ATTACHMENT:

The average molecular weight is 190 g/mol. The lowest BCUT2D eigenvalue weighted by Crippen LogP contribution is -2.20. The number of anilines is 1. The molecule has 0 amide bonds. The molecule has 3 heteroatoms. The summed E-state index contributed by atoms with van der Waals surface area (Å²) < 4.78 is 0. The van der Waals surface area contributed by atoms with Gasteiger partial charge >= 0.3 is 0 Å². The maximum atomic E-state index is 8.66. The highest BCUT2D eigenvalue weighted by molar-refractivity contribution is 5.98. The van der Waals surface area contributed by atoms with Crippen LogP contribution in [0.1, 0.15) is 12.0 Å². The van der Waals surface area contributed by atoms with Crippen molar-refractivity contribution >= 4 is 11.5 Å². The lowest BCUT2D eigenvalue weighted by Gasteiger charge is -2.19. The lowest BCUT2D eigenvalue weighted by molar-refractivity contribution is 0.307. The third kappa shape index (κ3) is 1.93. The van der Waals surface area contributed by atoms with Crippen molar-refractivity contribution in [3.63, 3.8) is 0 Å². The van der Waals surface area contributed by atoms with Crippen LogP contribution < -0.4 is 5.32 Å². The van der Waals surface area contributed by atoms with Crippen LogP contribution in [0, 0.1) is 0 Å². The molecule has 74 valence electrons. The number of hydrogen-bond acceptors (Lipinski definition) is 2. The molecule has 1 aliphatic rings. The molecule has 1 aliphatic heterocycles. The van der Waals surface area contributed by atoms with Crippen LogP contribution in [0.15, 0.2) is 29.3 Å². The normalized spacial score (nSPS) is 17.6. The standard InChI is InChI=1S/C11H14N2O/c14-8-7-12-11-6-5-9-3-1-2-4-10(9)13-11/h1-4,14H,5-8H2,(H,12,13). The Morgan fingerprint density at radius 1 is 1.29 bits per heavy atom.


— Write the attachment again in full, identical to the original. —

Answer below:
The average molecular weight is 190 g/mol. The lowest BCUT2D eigenvalue weighted by Crippen LogP contribution is -2.20. The number of anilines is 1. The molecule has 0 amide bonds. The molecule has 3 heteroatoms. The summed E-state index contributed by atoms with van der Waals surface area (Å²) < 4.78 is 0. The van der Waals surface area contributed by atoms with Gasteiger partial charge >= 0.3 is 0 Å². The maximum atomic E-state index is 8.66. The highest BCUT2D eigenvalue weighted by molar-refractivity contribution is 5.98. The van der Waals surface area contributed by atoms with Crippen LogP contribution in [0.1, 0.15) is 12.0 Å². The van der Waals surface area contributed by atoms with Crippen molar-refractivity contribution >= 4 is 11.5 Å². The lowest BCUT2D eigenvalue weighted by Gasteiger charge is -2.19. The lowest BCUT2D eigenvalue weighted by molar-refractivity contribution is 0.307. The third kappa shape index (κ3) is 1.93. The van der Waals surface area contributed by atoms with Crippen molar-refractivity contribution in [3.63, 3.8) is 0 Å². The van der Waals surface area contributed by atoms with Crippen LogP contribution < -0.4 is 5.32 Å². The van der Waals surface area contributed by atoms with Crippen LogP contribution in [0, 0.1) is 0 Å². The molecule has 74 valence electrons. The number of hydrogen-bond acceptors (Lipinski definition) is 2. The molecule has 1 aliphatic rings. The molecule has 1 aliphatic heterocycles. The van der Waals surface area contributed by atoms with Crippen LogP contribution in [0.15, 0.2) is 29.3 Å². The normalized spacial score (nSPS) is 17.6. The standard InChI is InChI=1S/C11H14N2O/c14-8-7-12-11-6-5-9-3-1-2-4-10(9)13-11/h1-4,14H,5-8H2,(H,12,13). The Morgan fingerprint density at radius 1 is 1.29 bits per heavy atom.